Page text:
Monday, 21 Jun 2021
ACER Chief Executive Professor Geoff Masters AO says adaptive assessment is challenging traditional thinking about how to measure student achievement.
In an article in Teacher, Professor Masters highlights the benefits of computer adaptive assessments that analyse how each student performs during testing and automatically administers easier or harder sets of questions based on that student’s performances on prior questions.
‘Computer adaptive tests offer a glimpse into the future of learning, the curriculum and assessment. This future will be based on identifying and responding to individual progress and learning needs, rather than on traditional group-based solutions,’ Professor Masters writes.
As Professor Masters explains, adaptive assessments are a response to the observation that students in the same year of school are at very different points in their learning.
‘At any given time, some students are much more advanced than others. Adaptive assessments ‘adapt’ to these differences in students’ levels of attainment,’ Professor Masters writes.
‘Students who are less advanced, and so experience lower rates of success during an assessment, are automatically administered less difficult tasks. Students who are more advanced, and so experience higher rates of success, are administered more difficult tasks. In this way, each student is automatically administered a test tailored to where they are in their learning.’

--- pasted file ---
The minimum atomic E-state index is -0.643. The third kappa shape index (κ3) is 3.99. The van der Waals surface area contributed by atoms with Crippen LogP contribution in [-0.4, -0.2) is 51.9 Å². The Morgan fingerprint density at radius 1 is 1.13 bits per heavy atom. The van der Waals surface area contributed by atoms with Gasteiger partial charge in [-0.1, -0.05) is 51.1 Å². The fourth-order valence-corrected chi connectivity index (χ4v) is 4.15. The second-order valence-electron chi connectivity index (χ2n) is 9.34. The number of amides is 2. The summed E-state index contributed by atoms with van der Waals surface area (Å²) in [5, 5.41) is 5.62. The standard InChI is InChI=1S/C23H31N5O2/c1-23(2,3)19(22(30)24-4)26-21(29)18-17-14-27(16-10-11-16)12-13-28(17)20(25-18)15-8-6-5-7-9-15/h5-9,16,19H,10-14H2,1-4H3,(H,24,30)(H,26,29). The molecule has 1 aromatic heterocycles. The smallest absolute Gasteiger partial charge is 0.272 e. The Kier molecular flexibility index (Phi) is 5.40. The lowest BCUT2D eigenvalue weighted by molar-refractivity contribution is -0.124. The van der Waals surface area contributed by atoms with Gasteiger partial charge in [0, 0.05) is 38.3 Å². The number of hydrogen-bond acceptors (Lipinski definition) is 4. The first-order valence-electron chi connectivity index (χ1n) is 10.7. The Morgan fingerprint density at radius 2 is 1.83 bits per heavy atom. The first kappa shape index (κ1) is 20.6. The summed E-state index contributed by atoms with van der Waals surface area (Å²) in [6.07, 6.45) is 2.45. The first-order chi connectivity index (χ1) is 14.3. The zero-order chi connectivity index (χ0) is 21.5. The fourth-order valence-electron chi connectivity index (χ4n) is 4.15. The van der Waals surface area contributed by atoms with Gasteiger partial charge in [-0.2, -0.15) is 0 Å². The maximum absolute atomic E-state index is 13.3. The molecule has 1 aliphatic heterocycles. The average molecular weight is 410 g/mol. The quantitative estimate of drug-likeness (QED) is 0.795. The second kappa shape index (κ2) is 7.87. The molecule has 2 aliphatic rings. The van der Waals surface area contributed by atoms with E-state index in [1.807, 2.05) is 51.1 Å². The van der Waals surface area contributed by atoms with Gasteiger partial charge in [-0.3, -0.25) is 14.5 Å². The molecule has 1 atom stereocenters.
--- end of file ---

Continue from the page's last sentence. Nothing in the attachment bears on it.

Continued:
According to Professor Masters, while traditional achievement tests report results against a common body of taught content, adaptive assessments report students’ results against a continuum or progression of learning. Such progressions describe and illustrate increasing proficiency, enabling teachers to interpret each student’s test result in terms of the knowledge, skills and understandings typical of students at that level.
‘A well-constructed continuum of this kind … enables the monitoring of individual progress over time—something that is not possible with assessments focused only on grading performances on defined bodies of taught content,’ Professor Masters writes.
Computer adaptive tests in mathematics and reading are now available to Australian schools following the release of ACER’s new PAT Adaptive assessments.
As with the linear PAT assessments, PAT Adaptive assessments report student achievement on ACER’s Progressive Achievement scales. This provides an estimate of the point an individual has reached in their learning, regardless of their age or year level, which can also be compared with the locations of other students on the same progression. The difference with PAT Adaptive assessments is that a student’s location on the progression has been adjusted for the difficulties of the questions they were administered.
ACER’s PAT Adaptive assessments are complemented by the new PAT Data Explorer and the PAT Teaching Resources Centre. As Professor Masters explains, having established the points individuals have reached on learning progressions in mathematics and reading, online PAT Teaching Resources provide guidance on teaching strategies likely to be appropriate to individuals’ current levels of attainment. ■
Read the full article:
‘Computer Adaptive Testing: challenging traditional thinking’, by Professor Geoff Masters AO, is published in Teacher.
PAT Adaptive launches 19 July 2021:
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